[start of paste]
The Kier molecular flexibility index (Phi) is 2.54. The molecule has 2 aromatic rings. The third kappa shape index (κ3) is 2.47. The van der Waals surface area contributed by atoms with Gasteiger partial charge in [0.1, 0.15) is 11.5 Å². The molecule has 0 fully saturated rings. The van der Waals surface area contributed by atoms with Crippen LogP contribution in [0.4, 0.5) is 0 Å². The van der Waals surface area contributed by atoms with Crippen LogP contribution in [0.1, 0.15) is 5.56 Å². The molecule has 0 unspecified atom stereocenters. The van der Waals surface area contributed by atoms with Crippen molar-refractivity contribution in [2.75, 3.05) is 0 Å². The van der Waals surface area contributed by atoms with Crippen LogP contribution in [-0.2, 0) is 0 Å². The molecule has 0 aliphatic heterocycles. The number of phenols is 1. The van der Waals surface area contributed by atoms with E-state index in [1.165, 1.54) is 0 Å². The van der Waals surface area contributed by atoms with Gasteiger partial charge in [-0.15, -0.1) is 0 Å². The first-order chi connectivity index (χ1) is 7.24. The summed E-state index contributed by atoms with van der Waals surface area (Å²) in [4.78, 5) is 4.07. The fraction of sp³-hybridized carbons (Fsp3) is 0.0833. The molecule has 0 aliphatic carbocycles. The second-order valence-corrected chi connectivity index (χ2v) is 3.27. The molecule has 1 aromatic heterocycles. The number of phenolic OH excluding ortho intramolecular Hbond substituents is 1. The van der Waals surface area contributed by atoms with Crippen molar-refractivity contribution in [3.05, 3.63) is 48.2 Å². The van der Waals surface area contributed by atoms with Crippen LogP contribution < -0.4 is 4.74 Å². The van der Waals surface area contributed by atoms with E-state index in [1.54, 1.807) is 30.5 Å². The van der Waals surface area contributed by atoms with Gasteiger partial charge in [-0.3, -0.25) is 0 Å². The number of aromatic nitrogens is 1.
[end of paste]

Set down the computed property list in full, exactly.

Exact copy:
The Kier molecular flexibility index (Phi) is 2.54. The molecule has 2 aromatic rings. The third kappa shape index (κ3) is 2.47. The van der Waals surface area contributed by atoms with Gasteiger partial charge in [0.1, 0.15) is 11.5 Å². The molecule has 0 fully saturated rings. The van der Waals surface area contributed by atoms with Crippen LogP contribution in [0.4, 0.5) is 0 Å². The van der Waals surface area contributed by atoms with Crippen LogP contribution in [0.1, 0.15) is 5.56 Å². The molecule has 0 unspecified atom stereocenters. The van der Waals surface area contributed by atoms with Crippen molar-refractivity contribution in [2.75, 3.05) is 0 Å². The van der Waals surface area contributed by atoms with Crippen LogP contribution in [-0.2, 0) is 0 Å². The molecule has 0 aliphatic heterocycles. The number of phenols is 1. The van der Waals surface area contributed by atoms with E-state index in [1.165, 1.54) is 0 Å². The van der Waals surface area contributed by atoms with Gasteiger partial charge in [-0.15, -0.1) is 0 Å². The first-order chi connectivity index (χ1) is 7.24. The summed E-state index contributed by atoms with van der Waals surface area (Å²) in [4.78, 5) is 4.07. The fraction of sp³-hybridized carbons (Fsp3) is 0.0833. The molecule has 0 aliphatic carbocycles. The second-order valence-corrected chi connectivity index (χ2v) is 3.27. The molecule has 1 aromatic heterocycles. The number of phenolic OH excluding ortho intramolecular Hbond substituents is 1. The van der Waals surface area contributed by atoms with Crippen molar-refractivity contribution in [3.05, 3.63) is 48.2 Å². The van der Waals surface area contributed by atoms with Crippen LogP contribution < -0.4 is 4.74 Å². The van der Waals surface area contributed by atoms with E-state index in [1.54, 1.807) is 30.5 Å². The van der Waals surface area contributed by atoms with Gasteiger partial charge in [-0.3, -0.25) is 0 Å². The number of aromatic nitrogens is 1.